Not nationalistic, but respectful

The church needs to be careful about allowing nationalism and patriotism to influence our lives. They are dangerous sirens that would distract us from our mission. Yet, that doesn’t mean we disrespect the place where we live. The captives in Babylon were told: “Also, seek the peace and prosperity of the city to which I have carried you into exile. Pray to the Lord for it, because if it prospers, you too will prosper.” (Jeremiah 29:7) As we live out our exile, I think we should do the same.

Therefore, I do think we should do the following:

  • Be thankful for the country in which we live. We should be thankful for all good things that God puts into our lives. Riches are a danger, but that doesn’t mean we should seek poverty. Comfort can be an idol, but self-inflicted suffering is not the answer. We humbly accept when God puts good things into our lives, including the possibility to live in a safe and prosperous nation. And, as with all other blessings, our goal is not to keep that safety and prosperity for ourselves, but to share it with others around us.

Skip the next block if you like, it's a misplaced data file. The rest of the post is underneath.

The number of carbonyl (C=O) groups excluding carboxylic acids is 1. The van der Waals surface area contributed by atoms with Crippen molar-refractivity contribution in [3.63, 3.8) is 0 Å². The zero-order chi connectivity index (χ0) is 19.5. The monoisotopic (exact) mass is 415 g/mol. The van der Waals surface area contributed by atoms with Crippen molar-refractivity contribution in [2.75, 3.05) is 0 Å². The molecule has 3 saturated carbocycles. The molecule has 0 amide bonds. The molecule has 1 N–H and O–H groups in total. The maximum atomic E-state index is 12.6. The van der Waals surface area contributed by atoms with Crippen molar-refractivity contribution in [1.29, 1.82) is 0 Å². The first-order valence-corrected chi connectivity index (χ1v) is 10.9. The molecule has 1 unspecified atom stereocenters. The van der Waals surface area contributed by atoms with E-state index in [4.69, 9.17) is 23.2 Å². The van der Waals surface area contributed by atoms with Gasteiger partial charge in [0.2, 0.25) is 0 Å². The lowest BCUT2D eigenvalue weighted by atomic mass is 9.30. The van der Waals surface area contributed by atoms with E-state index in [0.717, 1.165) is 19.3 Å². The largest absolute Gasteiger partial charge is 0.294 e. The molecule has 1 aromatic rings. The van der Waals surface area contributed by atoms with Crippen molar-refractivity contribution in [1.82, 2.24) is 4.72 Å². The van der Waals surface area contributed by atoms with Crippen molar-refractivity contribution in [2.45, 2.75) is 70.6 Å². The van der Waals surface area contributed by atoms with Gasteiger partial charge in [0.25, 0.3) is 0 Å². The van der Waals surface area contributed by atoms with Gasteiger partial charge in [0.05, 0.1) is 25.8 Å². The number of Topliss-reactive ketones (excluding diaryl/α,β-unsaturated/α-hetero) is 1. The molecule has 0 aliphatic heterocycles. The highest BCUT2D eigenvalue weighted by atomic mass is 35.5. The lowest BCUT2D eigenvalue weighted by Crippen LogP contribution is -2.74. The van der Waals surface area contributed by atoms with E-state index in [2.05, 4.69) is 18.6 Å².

• Pray for those who serve in the military. As I commented on yesterday’s post, I think that includes all who serve in the military, not just the U.S. military. But it certainly doesn’t exclude those who are in the U.S. armed services; many of them have suffered greatly because of their jobs.
  • Pray for all leaders. Again, I think it’s wrong to limit our prayers to those who govern within the borders of the United States. The Bible says to pray for all people everywhere and to pray for those in power. I think those things go together.

I will be respectful toward the United States, just as I was respectful toward Argentina when living as an alien there. In both countries, I am an ambassador of God, serving in a diplomatic mission. I won’t favor any nation of this earth over any other, for my homeland awaits me, in the city that God is preparing.

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